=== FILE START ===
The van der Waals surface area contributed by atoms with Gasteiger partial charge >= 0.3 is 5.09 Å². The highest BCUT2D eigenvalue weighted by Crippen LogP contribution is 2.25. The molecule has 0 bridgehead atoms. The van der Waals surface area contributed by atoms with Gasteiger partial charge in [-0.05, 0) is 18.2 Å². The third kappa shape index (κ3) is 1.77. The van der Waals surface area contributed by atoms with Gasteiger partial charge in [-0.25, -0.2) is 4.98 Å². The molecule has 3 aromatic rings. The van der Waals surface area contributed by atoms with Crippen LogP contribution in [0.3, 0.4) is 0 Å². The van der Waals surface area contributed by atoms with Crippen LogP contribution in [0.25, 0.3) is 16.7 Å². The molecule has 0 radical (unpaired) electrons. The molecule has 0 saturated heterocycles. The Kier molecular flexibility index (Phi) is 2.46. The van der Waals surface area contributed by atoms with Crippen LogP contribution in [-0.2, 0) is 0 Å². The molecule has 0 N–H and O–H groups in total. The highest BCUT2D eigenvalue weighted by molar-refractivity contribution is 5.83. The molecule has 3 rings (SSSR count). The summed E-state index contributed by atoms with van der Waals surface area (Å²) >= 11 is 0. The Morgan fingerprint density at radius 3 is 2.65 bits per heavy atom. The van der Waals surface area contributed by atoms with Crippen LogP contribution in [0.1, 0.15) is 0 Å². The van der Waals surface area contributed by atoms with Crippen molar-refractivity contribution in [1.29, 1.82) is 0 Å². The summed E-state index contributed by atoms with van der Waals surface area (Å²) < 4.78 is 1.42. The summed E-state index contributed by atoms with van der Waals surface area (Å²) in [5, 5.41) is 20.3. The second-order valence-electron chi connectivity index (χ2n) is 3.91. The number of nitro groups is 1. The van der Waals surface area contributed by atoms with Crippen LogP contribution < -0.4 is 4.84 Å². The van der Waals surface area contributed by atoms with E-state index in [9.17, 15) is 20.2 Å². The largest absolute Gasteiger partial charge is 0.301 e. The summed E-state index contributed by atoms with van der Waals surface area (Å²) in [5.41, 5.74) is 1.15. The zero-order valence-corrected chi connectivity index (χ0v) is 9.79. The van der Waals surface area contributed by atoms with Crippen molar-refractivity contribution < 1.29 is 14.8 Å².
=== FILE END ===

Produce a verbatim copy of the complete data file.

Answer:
The van der Waals surface area contributed by atoms with Gasteiger partial charge >= 0.3 is 5.09 Å². The highest BCUT2D eigenvalue weighted by Crippen LogP contribution is 2.25. The molecule has 0 bridgehead atoms. The van der Waals surface area contributed by atoms with Gasteiger partial charge in [-0.05, 0) is 18.2 Å². The third kappa shape index (κ3) is 1.77. The van der Waals surface area contributed by atoms with Gasteiger partial charge in [-0.25, -0.2) is 4.98 Å². The molecule has 3 aromatic rings. The van der Waals surface area contributed by atoms with Crippen LogP contribution in [0.3, 0.4) is 0 Å². The van der Waals surface area contributed by atoms with Crippen LogP contribution in [0.25, 0.3) is 16.7 Å². The molecule has 0 radical (unpaired) electrons. The molecule has 0 saturated heterocycles. The Kier molecular flexibility index (Phi) is 2.46. The van der Waals surface area contributed by atoms with Crippen LogP contribution in [-0.2, 0) is 0 Å². The molecule has 0 N–H and O–H groups in total. The highest BCUT2D eigenvalue weighted by molar-refractivity contribution is 5.83. The molecule has 3 rings (SSSR count). The summed E-state index contributed by atoms with van der Waals surface area (Å²) >= 11 is 0. The Morgan fingerprint density at radius 3 is 2.65 bits per heavy atom. The van der Waals surface area contributed by atoms with Crippen LogP contribution in [0.1, 0.15) is 0 Å². The van der Waals surface area contributed by atoms with Crippen molar-refractivity contribution in [1.29, 1.82) is 0 Å². The summed E-state index contributed by atoms with van der Waals surface area (Å²) < 4.78 is 1.42. The summed E-state index contributed by atoms with van der Waals surface area (Å²) in [5, 5.41) is 20.3. The second-order valence-electron chi connectivity index (χ2n) is 3.91. The number of nitro groups is 1. The van der Waals surface area contributed by atoms with Crippen LogP contribution < -0.4 is 4.84 Å². The van der Waals surface area contributed by atoms with E-state index in [9.17, 15) is 20.2 Å². The largest absolute Gasteiger partial charge is 0.301 e. The summed E-state index contributed by atoms with van der Waals surface area (Å²) in [5.41, 5.74) is 1.15. The zero-order valence-corrected chi connectivity index (χ0v) is 9.79. The van der Waals surface area contributed by atoms with Crippen molar-refractivity contribution < 1.29 is 14.8 Å².